2nd Class City
in the Wade Hampton Census Area
- Area Type
- Current Population
- Population Comment
- 2013 DCCED Certified Estimate
- Pronunciation/Other Names
- (kawt' lick)
- Community's Judicial District
- Recording District
- Census Designated Place (CDP)
- Borough/Census Area FIPS Code
- Place FIPS
Geography and Climate
- Kotlik is located on the east bank of the Kotlik Slough, 35 miles northeast of Emmonak in the Yukon-Kuskokwim Delta. It lies 165 air miles northwest of Bethel and 460 miles from Anchorage.
- The climate of Kotlik is subarctic. Temperatures range between -50 and 87 °F. Annually, there is an average of 60 inches of snowfall and a total of 16 inches of precipitation. High winds and poor visibility are common during fall and winter. Norton Sound and the Yukon are ice-free from mid-June through October.
- Community Map Available
- Map URL
- Sq Mi Land
- Sq Mi Water
History and Culture
- The community grew during the mid-1960s when a BIA school was constructed at Kotlik, and residents of the nearby villages of Channiliut, Hamilton, Bill Moore's Slough, and Pastolaik relocated. Due to its location with easy access by large riverboats and barges, Kotlik became one of the larger ports and commercial centers of the lower Yukon River. Many residents are descendants of Russian traders that settled in the area surrounding Saint Michael after 1867. The city was incorporated in 1970.
- It is a Yup'ik Eskimo village practicing a fishing, trapping, and subsistence lifestyle. Residents of Hamilton, a nearby summer fish camp, also live in Kotlik.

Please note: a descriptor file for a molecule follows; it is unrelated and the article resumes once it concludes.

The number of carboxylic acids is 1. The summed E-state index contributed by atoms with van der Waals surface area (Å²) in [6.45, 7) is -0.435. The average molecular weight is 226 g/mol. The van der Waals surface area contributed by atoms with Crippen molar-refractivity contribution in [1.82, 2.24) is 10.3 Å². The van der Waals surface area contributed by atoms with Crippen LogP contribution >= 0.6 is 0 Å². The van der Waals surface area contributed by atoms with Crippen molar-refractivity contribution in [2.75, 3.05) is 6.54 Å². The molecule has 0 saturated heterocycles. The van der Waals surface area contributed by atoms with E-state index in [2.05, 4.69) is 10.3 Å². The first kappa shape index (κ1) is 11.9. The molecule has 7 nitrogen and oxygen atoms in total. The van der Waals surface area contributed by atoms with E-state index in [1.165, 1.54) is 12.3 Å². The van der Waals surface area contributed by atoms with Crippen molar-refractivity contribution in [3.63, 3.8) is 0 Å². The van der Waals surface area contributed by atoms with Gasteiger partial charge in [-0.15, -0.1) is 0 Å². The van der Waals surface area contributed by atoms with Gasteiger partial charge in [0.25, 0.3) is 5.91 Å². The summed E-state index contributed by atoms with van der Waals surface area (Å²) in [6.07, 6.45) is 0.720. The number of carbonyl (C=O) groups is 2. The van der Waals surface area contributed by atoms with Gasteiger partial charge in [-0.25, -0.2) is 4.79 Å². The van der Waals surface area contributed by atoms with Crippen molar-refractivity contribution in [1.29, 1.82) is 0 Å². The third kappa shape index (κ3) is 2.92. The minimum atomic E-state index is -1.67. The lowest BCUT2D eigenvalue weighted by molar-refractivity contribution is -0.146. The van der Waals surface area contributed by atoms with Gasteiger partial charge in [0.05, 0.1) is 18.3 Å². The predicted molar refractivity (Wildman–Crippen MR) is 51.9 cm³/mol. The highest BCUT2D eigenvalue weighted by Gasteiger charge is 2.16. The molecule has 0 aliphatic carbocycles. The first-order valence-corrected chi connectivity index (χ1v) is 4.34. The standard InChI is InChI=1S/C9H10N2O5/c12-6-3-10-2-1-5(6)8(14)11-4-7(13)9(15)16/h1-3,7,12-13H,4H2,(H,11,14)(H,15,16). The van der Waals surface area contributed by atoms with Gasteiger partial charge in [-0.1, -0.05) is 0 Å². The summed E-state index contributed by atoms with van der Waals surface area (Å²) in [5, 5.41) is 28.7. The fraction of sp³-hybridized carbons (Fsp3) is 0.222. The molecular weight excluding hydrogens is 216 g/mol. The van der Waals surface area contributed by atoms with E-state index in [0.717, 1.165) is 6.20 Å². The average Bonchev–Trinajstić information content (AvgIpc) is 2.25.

- Federally Recognized Tribe
- Name of Federally Recognized Tribe
- Native Village of Hamilton, Village of Bill Moore's Slough, Village of Kotlik
- Local Option Restrictions
- Ban sale, importation, and possession of alcohol.
Facilities, Utilities, and Health Care
- Municipal Facilities & Utilities
- The community is located on the banks of the Little Kotlik River. There is no road access to Kotlik, although the village is easily accessible by barge. Residents use the river for commercial and private travel. Boardwalks are used in the community for pedestrian and small vehicles. Local residents travel in privately owned boats during the summer and use snowmobiles, and small all-terrain vehicles for travel during the winter. Bulk fuel and heavy cargo are brought in seasonally by barge. Air transportation of passengers, cargo, and mail is provided via the state-owned gravel airstrip. A flooding event in 2013 damaged many of the town's boardwalks.
- State Ferry
- Cargo Barge
- Road Connection
- Community's Senate District
- Community's House District